3 Roadblocks to Transformation
Speaker 1: Thanks, [Rainer 00:00:01], for sitting down with me today. So, today, we are talking about the three key themes we are seeing across businesses and across enterprises. So you see a lot of enterprise customers running into roadblocks, running into … I guess “road bumps.” So let’s talk about those. What are you seeing as three key things that are obstacles, that are getting in people’s way?
Rainer: So, for us, I’d say a prevailing failure mode, or prevailing issue where our clients are not capturing as much value as they potentially could are some of the limitations that exist within their own organization. So what is something that we run into very regularly is project-based thinking, project-based budgeting, where the organization, in order to do transformation, is still operating within the constraints of, okay, we’ve only got a certain amount of funding for this year, and they’re already starting to compromise on the results. They’re compromising on the transformation.
Rainer: We do try to work to get around these things, to help establish situational awareness to other opportunities that one might put on the back log, but it is really the single largest hampering of value that we see in the market.
Speaker 1: So really people not looking forward enough, and saying, okay, let’s start here, and then we’ll fund the next project based on this project’s success, and then the next project, instead of saying, okay, we need to do a bunch of these projects in parallel.
Rainer: Exactly, but it’s also really compartmentalizing the projects.
Speaker 1: What else?
Rainer: So there’s a couple of other themes that we’re seeing in the market. The one that is coming across very strong now is journey mapping, and it started out as customer journey mapping, but it’s actually employee journey mapping as well. So we’ve been big advocates of the employee experience as well as the customer experience, and really what’s important about that is that it is the latest, state of the art invoice of the customer, and by doing that journey mapping, it allows us to have meaningful capability maps that then ultimately underpin the original model.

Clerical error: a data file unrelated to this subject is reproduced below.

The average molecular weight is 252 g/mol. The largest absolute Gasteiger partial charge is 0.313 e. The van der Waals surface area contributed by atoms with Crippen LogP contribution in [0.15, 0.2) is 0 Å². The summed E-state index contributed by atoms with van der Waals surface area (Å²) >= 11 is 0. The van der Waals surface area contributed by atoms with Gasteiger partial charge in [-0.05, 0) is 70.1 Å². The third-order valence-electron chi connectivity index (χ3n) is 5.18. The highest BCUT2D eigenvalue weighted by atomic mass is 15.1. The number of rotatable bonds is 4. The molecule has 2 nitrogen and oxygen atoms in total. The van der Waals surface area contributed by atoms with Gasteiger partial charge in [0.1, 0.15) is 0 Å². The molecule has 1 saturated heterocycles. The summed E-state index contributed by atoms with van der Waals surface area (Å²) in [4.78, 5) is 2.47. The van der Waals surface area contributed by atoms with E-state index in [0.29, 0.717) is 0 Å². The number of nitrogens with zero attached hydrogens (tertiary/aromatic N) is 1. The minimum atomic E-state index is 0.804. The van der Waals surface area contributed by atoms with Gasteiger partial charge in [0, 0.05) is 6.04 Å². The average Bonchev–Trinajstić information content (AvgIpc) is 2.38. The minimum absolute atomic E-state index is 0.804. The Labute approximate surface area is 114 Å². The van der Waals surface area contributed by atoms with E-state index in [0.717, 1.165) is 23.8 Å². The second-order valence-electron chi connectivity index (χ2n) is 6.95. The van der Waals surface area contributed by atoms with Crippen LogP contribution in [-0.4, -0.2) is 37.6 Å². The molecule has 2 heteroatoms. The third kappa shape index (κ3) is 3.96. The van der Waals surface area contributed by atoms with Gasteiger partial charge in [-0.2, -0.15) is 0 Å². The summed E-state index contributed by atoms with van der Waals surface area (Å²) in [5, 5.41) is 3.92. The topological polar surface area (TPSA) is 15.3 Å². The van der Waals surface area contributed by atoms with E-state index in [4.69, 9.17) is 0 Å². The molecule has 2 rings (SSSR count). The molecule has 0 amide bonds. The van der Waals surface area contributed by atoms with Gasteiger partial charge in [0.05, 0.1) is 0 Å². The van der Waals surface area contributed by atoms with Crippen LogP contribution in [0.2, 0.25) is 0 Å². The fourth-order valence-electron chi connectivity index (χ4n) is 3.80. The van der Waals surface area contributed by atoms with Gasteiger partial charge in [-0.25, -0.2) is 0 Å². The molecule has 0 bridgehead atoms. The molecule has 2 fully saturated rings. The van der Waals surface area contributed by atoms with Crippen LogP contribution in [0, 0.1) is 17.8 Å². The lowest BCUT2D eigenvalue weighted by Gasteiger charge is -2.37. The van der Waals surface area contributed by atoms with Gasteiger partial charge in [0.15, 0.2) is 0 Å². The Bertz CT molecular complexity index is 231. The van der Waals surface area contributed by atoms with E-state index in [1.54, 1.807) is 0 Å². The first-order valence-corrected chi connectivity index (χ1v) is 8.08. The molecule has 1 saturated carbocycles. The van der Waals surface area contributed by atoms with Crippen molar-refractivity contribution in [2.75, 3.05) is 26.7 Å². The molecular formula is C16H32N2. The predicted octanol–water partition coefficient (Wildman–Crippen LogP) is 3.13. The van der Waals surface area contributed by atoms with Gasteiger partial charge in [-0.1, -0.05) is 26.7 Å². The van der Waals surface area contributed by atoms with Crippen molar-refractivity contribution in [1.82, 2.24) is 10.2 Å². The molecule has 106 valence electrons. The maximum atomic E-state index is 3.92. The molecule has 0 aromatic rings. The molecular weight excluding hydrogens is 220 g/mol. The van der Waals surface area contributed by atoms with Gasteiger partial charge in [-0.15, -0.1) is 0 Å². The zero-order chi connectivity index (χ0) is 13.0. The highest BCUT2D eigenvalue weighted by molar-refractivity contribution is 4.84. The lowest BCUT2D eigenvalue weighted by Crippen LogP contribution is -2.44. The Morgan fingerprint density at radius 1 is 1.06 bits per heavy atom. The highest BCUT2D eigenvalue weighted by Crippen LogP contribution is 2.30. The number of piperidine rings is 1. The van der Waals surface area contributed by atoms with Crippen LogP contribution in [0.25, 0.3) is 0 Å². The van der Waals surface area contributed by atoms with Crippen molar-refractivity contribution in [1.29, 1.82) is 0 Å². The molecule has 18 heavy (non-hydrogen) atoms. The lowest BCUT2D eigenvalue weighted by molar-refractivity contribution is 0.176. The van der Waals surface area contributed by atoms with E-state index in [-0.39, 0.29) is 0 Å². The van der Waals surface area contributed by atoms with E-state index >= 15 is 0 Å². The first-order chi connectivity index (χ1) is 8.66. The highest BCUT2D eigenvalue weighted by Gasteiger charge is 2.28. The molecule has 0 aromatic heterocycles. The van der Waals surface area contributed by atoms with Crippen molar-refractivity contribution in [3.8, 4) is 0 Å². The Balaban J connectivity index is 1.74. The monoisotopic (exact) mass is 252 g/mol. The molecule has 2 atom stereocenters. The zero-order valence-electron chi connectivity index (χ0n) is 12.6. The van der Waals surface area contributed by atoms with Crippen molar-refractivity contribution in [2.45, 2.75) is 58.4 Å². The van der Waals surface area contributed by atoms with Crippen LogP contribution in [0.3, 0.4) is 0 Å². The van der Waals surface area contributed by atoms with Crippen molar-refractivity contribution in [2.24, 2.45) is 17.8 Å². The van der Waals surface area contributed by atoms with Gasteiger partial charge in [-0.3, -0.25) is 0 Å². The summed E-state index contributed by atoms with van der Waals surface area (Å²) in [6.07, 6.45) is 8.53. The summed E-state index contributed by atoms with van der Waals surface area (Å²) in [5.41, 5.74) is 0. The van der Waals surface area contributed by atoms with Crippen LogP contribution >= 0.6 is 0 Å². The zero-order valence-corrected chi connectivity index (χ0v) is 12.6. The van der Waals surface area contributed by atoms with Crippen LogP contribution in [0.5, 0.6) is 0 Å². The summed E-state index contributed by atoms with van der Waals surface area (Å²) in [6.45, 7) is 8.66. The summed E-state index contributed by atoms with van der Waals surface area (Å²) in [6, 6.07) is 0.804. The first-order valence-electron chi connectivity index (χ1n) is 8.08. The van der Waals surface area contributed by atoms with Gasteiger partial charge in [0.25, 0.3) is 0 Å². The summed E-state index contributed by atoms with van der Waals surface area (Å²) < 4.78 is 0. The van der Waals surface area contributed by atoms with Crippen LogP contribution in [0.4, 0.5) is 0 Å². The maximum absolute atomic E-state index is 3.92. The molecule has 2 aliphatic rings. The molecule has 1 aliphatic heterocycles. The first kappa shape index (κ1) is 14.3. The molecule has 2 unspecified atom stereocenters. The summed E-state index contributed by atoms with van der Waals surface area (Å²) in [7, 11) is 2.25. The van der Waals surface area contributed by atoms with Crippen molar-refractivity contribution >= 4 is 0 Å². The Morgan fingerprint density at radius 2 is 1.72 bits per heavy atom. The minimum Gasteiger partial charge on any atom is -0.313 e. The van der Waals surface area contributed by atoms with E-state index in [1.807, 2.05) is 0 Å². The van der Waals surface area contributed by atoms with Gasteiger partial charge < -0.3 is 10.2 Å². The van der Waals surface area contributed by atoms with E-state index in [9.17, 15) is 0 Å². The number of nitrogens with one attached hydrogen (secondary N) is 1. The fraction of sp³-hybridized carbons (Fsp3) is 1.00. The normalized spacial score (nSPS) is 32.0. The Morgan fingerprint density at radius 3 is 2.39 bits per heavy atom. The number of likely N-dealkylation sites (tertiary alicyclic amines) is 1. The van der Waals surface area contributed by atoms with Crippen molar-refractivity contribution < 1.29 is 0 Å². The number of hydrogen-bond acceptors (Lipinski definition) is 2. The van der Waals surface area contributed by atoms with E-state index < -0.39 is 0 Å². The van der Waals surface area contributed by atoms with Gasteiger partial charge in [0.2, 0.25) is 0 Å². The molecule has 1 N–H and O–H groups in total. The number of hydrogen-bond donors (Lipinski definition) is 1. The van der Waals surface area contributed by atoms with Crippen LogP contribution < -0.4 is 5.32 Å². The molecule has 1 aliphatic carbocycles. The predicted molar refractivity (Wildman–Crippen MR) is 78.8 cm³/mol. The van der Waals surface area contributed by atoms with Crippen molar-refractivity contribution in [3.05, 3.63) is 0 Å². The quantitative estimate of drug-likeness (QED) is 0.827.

Speaker 1: So really a paradigm shift in seeing your employees as your customers, too, so making sure your customer journey map is your employee journey map as well. And then also really connecting the two. Making sure that you have a group of people that’s responsible for the end to end journey, and working within the constraints of today’s budgeting cycles, and things like that, but making sure that entire journey is captured.
Rainer: Exactly, and I would argue … And there are different operating models for companies, but really the last line of defense to the customer experience are your employees, and so that is the single largest influencer of a happy customer, of a customer that renews or extends or remains committed to your brand. So it is absolutely in the critical path.
Speaker 1: All right. What’s the last point?
Rainer: Last point is that we’re seeing a lot of phenomenal work come out of the user experience discipline, and this has been something that has been evolving over the last five to 10 years, but what we’re still running into is … We often use the phrase “art of the possible,” and what we struggle with with art of the possible is that, with a lot of the higher end user experience firms, or with
the very talented user experience individuals, it’s a lot of art, but in many of the discovery sessions and the design sessions, there’s no incorporation of a technologist, or somebody to put a double exclamation point on what is possible.
Rainer: And so this is an area where we see a considerable amount of rework, where people have catalogs upon catalogs of requirements, but none of it is based in reality. It’s very difficult to reconcile with the existing technology investments that those clients have made, and so one of the areas that we find that we can create a lot of opportunity or a lot of traction is by actually having technology staff, or architects participate in the design experiences or the design sessions so that the user experience that is created is actually feasible.
Rainer: And what we’ve found is by doing that, it reduces a lot of the interrupt driven nature of creating user experience only to find out that, well, no, that’s not going to work with our architecture. It also allows you to optimize on the full picture with all the necessary stakeholders involved.
Speaker 1: Really making sure to connect technology and design.
Speaker 1: Well, thanks for sitting down with us, and we look forward to having more videos with you.
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